News

Accounting for Croome

  • 16th January 2015

‘Accounting for Croome’ has been a conservation project funded by the National Manuscripts Conservation Trust enabling essential conservation work to be carried out on a series of financial records from the archive of the Earls of Coventry, based at Croome Court.

The Household Accounts give costs and names for the apothecary, fishmonger, butterman, crops, turnpikes, distiller, charities, tithes, coach and carriage, stabling, servants, game licences, gardening, stone clearing, milking and butchering. The Allotments Rental lists rents due and paid by local tenants. The General Accounts additionally give details of all farms, tenancies and casual allowances and expenditure for the estate.

Throughout, there are names of people and places giving crucial information for family and local historians. Together they represent about 100 years of direct interaction with Lord Coventry demonstrating what was needed to run an estate and household which relied on local people.

Many years of storage in inappropriate conditions had led to damage to a number of items in the collection.  This meant that the items could not be consulted, as any handling, however careful, caused the items to crumble and suffer further damage.

General Accounts:

A series of 55 single-section ‘pamphlets’ sewn through the spine with paper covers. All volumes had suffered from damp damage, resulting in surface dirt, discolouration, tears, creases and areas of loss.

b705:73 BA14450/163/9 Showing typical damage to General Accounts prior to treatment

Papers were brushed with a soft brush and then washed, initially in cold water, followed by washing in hot water.    The paper was then repaired as necessary using Japanese tissue and wheat starch paste, then dried under light weights. When dry, the ‘text-blocks’ were re-assembled and sewn through the spine folds into card covers using linen thread.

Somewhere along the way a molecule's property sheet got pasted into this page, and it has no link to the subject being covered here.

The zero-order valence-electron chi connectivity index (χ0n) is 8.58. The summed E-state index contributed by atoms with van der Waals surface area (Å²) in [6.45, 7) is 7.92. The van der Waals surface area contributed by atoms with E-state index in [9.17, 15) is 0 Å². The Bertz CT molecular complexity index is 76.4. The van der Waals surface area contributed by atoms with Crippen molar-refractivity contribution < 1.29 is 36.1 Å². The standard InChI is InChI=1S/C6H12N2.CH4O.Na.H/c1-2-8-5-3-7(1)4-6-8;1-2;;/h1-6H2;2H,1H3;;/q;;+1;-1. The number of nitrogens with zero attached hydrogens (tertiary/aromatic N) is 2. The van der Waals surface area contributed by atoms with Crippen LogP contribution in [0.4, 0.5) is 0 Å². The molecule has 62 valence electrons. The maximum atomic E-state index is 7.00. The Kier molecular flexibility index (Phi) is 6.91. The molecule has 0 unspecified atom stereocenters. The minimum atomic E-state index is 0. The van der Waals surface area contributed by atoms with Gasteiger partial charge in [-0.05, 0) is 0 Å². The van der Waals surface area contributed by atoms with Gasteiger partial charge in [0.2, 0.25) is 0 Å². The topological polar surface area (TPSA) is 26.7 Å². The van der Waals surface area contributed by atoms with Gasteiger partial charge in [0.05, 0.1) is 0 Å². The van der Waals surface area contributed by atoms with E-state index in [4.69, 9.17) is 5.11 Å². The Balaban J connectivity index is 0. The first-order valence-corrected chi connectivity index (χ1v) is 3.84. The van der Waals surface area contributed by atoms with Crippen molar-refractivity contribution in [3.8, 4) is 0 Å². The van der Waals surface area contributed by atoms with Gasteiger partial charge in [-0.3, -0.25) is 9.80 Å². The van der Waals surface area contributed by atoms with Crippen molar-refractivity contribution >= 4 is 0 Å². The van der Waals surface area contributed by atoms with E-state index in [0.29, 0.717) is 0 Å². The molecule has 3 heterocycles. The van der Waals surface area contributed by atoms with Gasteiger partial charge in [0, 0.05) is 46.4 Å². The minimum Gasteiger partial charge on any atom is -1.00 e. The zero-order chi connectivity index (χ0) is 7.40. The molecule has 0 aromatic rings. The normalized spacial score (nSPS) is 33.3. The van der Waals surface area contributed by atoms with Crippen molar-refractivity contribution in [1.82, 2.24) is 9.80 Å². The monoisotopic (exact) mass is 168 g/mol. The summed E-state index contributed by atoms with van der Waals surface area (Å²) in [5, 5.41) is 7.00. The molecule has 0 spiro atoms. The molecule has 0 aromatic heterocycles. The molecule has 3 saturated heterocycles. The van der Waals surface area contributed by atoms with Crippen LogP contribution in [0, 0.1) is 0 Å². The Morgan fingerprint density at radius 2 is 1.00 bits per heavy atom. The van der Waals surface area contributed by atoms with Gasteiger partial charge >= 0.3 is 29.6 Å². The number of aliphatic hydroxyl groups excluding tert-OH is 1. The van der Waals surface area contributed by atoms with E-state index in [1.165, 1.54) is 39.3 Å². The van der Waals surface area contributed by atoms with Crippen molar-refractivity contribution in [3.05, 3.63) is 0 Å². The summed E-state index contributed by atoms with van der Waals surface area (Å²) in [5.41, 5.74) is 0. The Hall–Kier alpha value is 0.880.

b705:73 BA14450/163/14 following treatment

Household Account Books:

Eight volumes with leather spines and corners, with marble papers sides. All volumes had suffered from damp damage, resulting in surface dirt and discolouration.  Areas of the binding materials were lifting, with tears, creases and loss to text-blocks.

Papers were carefully cleaned with a soft brush to remove surface dirt and deposits.  Bindings were retained as much as is possible to re-use, or in situations where this was not possible due to the item being too severely damaged, repairs were made using Japanese tissue and wheat starch paste.  Where leather and/or marble papers were lost, these were replaced with materials similar in colour and appearance to the original materials.

705:73 BA14450/173/8 Before treatment

705:73 BA14450/173/8 Following treatment

Allotment Rental Accounts:

These are generally single section ‘pamphlet’ style bindings.  A number of volumes had loose single-sheet material inserted within- generally, letters from tenants and/or receipts of payment. Most had suffered damp damage, causing the paper to become soft and crumbly.  In some cases, the covering material had separated from the bindings.

Items were carefully cleaned with a soft brush to remove surface dirt and deposits.  Detached covering materials were backed onto Japanese tissue and then re-adhered to the bindings. Loose inserts were attached using hinged strips of Japanese tissue.

705:73 BA14450/20/5 Before treatment

705:73 BA14450/20/5 Following treatment

These and other volumes are on display within the Self Service Area of The Hive and now that conservation work is complete, will soon be available to researchers for the very first time.

Comments are closed.

Related news


  • 23rd September 2020
Adding a New Layer: 20th Century Heritage in Worcestershire – Education

Remember your schools? Sites, buildings, structures and features relating to the provision of knowledge and skills are one of the most distinctive and often innovative examples of 20th Century architecture, particularly in terms of how their planning expresses developing ideas about children and society.   Over the past two years Worcestershire’s Historic Environment Record has...

  • 17th September 2020
Celebrating Worcestershire Pride 2020!

It’s been a difficult year with so many significant social and community events cancelled. One important festival that has adapted this year is Worcestershire Pride. This year the celebrations are going virtual! In this blog we look back on records uncovered in the archives and we encourage deposits to represent our LGBT+ community for the...

  • 9th September 2020
Plague in Worcester 1637

When lockdown started in March, Dr Pat Hughes, local historian and regular in the archives, looked into a previous epidemic, the plague of 1637. She probably knows the city archives better than anyone, an even without access to the original documents she still was able to write and send us this fascinating look at what...